The human body forever captivates me in all of its beauty to carry out its millions of functions, each and every day that you venture around this earth. It baffles me the commitment that the body has to keep someone ticking over, even when they completely abandon their health, poisoning themselves with cigarettes, alcohol and food that doesn’t deserve to even be called food. But the body can also hold a lot of darkness when it comes to disease. When the body has had enough, it clearly lets you know. I felt this in what some might consider to be subtle, but nonetheless has opened my eyes more to my commitment to health and nutrition.
One CT of my esophagus, a handful of blood tests, more radiation by way of a procedure in hospital, called a barium swallow, and a whole lot of worry, drew doctors to the diagnosis of acid reflux. Here I was thinking I was dying a slow death, when a sensation of something being stuck in my throat, sporadically occurred over the course of this year. While it ended up being a minor diagnosis, that’s very easily treatable with lifestyle changes, it still woke me up to take more care of my health. I imagine that other diseases on people have the same effect, although I know of many that still choose to ignore the warning signs.
East v West treatment
I very rarely go to visit a GP, perhaps once a year, at least when I’m not head butting reefs in the Philippines. I’ve been very fortunate to find a doctor that practices a blend of Eastern and Western Medicine. His name is Dr Ali and he loves Ayurvedic approaches, one of the most ancient medical systems in the world. It pre-dates Chinese Medicine and Western Medicine combined.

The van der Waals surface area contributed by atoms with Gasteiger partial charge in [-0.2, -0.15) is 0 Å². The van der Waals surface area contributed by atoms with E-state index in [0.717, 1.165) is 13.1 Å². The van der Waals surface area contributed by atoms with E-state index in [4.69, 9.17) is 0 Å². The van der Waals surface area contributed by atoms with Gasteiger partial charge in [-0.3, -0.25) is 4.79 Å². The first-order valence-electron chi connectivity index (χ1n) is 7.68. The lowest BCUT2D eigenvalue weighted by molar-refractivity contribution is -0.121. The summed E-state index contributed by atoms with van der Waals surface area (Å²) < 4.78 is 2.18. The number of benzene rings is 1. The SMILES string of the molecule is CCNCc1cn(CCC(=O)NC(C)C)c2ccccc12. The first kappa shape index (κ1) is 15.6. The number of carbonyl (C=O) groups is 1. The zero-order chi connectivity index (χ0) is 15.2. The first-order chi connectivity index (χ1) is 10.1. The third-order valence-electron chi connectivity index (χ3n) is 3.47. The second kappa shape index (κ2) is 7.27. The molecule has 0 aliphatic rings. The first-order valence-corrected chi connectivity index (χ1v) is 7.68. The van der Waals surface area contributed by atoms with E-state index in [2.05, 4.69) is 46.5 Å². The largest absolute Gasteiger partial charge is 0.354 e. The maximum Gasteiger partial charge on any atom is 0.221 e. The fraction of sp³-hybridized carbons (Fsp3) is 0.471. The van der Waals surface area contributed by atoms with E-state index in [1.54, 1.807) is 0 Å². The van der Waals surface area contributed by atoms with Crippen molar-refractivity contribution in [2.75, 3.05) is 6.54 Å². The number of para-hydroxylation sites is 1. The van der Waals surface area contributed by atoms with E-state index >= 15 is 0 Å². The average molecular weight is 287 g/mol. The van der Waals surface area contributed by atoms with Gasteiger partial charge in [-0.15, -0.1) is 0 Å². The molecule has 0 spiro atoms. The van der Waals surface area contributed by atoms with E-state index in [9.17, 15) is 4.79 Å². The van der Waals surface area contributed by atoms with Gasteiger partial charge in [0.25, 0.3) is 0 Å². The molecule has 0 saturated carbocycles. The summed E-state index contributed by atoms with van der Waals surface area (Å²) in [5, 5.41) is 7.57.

Dr Ali is happy to print me a script of antibiotics, but he’ll forewarn me that it’s a last resort approach, running through the various side effects, such as the destruction of good bacteria in my gut and increase in free-radicals. He will even go so far as handwriting traditional Chinese remedies, or supplements to take if I choose to be prescribed with the antibiotics, in a bid to counteract their damaging effects. The Eastern and Western divide can be described in the following extract from National Institutes of Health:
“Western medicine, while excelling at acute care and surgery, puts great emphasis on the chronic use of drugs to suppress the symptoms of illnesses. What is forgotten is that our bodies have a natural wisdom and intelligence; they have an intrinsic knowledge of how to grow, heal, maintain balance, restore homeostasis, and regenerate. Our bodies have evolved over aeons with these capabilities, but when they are suppressed, for example, when nutrition, exercise, and diet are not given adequate attention, or people ingest toxins, then “lifestyle-related” diseases including obesity, diabetes, cancer, and heart disease are much more likely to arise”.
Unfortunately, the divide between East and West has become all too much for Dr Ali and as he was helping me in my plan to tackle reflux, he told me he was taking off to Colorado in two weeks to study genetics as he’d had enough of the practice.
The Western Approach
I had requested blood tests of my own will, to rule out any issue with my thyroid and of course I was itching for the results. On the day of my appointment with Dr Ali, he had called in sick last minute, so I had to re-book with another unknown doctor.